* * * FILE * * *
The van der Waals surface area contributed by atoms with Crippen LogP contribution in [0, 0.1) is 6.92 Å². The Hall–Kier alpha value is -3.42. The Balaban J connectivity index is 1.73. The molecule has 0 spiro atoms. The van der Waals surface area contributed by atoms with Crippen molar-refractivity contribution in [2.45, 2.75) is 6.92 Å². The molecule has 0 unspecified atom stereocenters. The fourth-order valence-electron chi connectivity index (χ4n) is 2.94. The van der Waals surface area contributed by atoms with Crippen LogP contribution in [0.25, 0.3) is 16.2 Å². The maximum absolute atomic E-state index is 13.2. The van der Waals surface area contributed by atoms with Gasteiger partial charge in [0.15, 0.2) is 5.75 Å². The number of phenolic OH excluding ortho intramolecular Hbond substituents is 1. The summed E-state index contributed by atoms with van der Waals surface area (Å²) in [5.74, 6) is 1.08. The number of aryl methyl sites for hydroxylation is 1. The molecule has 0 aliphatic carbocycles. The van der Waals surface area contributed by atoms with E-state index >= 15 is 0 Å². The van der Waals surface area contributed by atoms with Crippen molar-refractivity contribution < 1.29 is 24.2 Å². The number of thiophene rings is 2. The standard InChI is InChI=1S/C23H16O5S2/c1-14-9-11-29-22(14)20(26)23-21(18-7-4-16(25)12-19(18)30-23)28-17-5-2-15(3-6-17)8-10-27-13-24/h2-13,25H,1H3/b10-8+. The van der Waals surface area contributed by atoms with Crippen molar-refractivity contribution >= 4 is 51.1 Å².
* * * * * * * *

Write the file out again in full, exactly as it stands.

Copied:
The van der Waals surface area contributed by atoms with Crippen LogP contribution in [0, 0.1) is 6.92 Å². The Hall–Kier alpha value is -3.42. The Balaban J connectivity index is 1.73. The molecule has 0 spiro atoms. The van der Waals surface area contributed by atoms with Crippen molar-refractivity contribution in [2.45, 2.75) is 6.92 Å². The molecule has 0 unspecified atom stereocenters. The fourth-order valence-electron chi connectivity index (χ4n) is 2.94. The van der Waals surface area contributed by atoms with Crippen LogP contribution in [0.25, 0.3) is 16.2 Å². The maximum absolute atomic E-state index is 13.2. The van der Waals surface area contributed by atoms with Gasteiger partial charge in [0.15, 0.2) is 5.75 Å². The number of phenolic OH excluding ortho intramolecular Hbond substituents is 1. The summed E-state index contributed by atoms with van der Waals surface area (Å²) in [5.74, 6) is 1.08. The number of aryl methyl sites for hydroxylation is 1. The molecule has 0 aliphatic carbocycles. The van der Waals surface area contributed by atoms with E-state index >= 15 is 0 Å². The van der Waals surface area contributed by atoms with Crippen molar-refractivity contribution < 1.29 is 24.2 Å². The number of thiophene rings is 2. The standard InChI is InChI=1S/C23H16O5S2/c1-14-9-11-29-22(14)20(26)23-21(18-7-4-16(25)12-19(18)30-23)28-17-5-2-15(3-6-17)8-10-27-13-24/h2-13,25H,1H3/b10-8+. The van der Waals surface area contributed by atoms with Crippen molar-refractivity contribution >= 4 is 51.1 Å².